Constipation means you're having bowel movements less frequently than normal. The stool can be hard and dry and may be difficult or painful to pass. At one time or another, almost everyone gets constipated. In most cases, it lasts a short time and is not serious.
If you're receiving ongoing breast cancer treatment, your eating habits may have changed and you may be less physically active. You also may feel weak, in pain, and uncomfortable. All of these factors can cause constipation. Not drinking enough liquids can also cause constipation. Chemotherapy and some hormonal therapy may cause constipation. Constipation is also a well-known side effect of many pain medicines, including ibuprofen, morphine, codeine, and other opiates.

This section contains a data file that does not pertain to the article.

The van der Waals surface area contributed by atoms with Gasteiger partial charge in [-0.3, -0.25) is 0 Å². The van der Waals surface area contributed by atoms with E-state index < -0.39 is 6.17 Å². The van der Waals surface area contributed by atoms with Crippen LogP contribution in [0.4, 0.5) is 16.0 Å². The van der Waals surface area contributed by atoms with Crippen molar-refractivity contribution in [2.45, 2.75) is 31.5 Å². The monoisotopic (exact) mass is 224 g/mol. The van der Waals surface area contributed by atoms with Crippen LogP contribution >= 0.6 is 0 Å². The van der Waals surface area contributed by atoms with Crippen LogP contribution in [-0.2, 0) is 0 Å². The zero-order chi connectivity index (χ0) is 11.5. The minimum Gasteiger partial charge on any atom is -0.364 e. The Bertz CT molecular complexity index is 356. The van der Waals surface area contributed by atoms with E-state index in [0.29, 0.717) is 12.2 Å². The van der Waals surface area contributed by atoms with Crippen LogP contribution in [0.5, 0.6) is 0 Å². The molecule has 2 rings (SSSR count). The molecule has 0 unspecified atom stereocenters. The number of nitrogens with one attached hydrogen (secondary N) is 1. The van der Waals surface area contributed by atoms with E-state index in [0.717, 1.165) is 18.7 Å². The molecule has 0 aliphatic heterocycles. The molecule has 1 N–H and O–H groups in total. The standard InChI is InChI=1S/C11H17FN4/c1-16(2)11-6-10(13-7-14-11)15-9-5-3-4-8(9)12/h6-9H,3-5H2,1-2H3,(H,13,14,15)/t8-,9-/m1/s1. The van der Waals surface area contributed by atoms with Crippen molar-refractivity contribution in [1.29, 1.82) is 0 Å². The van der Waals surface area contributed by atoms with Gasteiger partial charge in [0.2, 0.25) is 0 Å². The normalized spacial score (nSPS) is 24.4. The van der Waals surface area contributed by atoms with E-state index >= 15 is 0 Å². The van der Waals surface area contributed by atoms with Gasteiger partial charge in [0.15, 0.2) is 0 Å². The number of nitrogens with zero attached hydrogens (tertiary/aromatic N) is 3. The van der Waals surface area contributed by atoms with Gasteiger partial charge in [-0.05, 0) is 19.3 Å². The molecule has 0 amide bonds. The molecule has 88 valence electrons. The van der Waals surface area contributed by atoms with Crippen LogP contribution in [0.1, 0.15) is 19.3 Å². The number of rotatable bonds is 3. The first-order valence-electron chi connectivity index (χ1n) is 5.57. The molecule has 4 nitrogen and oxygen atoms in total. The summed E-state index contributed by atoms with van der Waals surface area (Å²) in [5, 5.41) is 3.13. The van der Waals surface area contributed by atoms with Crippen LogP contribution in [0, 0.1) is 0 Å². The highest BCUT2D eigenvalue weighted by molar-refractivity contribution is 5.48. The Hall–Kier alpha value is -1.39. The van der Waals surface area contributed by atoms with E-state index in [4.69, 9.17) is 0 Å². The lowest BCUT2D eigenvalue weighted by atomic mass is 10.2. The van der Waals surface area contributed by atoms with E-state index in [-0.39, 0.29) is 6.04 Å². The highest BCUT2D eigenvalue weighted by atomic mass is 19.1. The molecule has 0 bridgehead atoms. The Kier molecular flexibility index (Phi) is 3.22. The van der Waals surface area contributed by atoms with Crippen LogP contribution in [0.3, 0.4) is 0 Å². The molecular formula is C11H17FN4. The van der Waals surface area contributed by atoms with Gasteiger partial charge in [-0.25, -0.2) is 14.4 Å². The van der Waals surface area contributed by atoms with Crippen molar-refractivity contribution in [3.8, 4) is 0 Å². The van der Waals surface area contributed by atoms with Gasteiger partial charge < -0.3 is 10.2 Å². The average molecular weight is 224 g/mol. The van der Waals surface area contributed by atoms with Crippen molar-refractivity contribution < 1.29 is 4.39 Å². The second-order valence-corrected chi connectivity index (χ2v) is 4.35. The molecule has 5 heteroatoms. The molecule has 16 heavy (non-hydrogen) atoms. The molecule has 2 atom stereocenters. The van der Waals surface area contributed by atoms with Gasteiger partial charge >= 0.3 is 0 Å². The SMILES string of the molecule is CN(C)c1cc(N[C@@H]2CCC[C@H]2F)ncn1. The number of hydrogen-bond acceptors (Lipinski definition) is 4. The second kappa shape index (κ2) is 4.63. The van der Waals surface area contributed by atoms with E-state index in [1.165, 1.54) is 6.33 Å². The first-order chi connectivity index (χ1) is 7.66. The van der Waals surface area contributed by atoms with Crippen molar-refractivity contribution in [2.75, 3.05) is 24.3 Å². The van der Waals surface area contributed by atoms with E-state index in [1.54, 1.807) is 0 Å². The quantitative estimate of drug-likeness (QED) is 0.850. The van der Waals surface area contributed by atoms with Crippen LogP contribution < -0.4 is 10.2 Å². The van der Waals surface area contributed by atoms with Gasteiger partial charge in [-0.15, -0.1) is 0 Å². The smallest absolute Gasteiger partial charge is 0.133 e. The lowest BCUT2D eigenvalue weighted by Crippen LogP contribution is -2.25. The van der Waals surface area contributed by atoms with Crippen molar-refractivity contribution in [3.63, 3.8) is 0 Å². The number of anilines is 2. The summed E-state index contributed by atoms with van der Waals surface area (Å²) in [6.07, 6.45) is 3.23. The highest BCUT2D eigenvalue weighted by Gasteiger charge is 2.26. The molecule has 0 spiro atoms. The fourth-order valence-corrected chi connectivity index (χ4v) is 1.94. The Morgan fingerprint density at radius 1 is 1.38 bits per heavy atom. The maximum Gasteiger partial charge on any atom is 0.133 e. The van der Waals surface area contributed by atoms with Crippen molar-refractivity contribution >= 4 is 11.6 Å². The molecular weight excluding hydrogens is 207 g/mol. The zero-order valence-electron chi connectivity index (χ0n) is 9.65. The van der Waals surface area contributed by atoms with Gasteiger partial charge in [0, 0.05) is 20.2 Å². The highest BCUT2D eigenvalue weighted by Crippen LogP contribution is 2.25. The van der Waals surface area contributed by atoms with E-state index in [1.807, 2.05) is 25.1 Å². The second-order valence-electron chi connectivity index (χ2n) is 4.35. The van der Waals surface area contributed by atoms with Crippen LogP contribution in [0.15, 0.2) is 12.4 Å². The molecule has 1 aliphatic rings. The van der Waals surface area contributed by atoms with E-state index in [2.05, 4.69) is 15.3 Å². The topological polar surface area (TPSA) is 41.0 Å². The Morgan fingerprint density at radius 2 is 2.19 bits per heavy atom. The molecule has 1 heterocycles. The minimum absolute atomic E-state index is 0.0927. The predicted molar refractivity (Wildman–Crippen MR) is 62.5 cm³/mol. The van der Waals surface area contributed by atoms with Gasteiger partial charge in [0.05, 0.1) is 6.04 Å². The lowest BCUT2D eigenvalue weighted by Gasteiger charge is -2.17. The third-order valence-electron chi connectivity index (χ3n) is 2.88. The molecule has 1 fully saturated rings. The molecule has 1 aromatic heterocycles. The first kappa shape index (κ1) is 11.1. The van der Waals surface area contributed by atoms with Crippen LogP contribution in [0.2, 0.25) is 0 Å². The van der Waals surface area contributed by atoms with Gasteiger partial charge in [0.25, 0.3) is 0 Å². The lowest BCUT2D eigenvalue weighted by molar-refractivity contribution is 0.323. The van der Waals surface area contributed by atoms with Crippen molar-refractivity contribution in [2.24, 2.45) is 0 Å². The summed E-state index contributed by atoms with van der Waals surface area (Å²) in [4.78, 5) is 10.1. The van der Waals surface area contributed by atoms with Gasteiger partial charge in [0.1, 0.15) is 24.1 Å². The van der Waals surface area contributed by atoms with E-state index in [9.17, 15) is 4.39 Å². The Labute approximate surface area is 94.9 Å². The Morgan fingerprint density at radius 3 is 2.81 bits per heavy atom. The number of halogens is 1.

Talk to your doctor about any bowel movements that are hard or very loose, or if you have cramps, stomach pain, gas, or no bowel movements for 3 days. Medications are available to help. You also may want to drink more fluids and eat more high-fiber foods. Exercise also can help stimulate your digestive and elimination systems.
Learn more about constipation.
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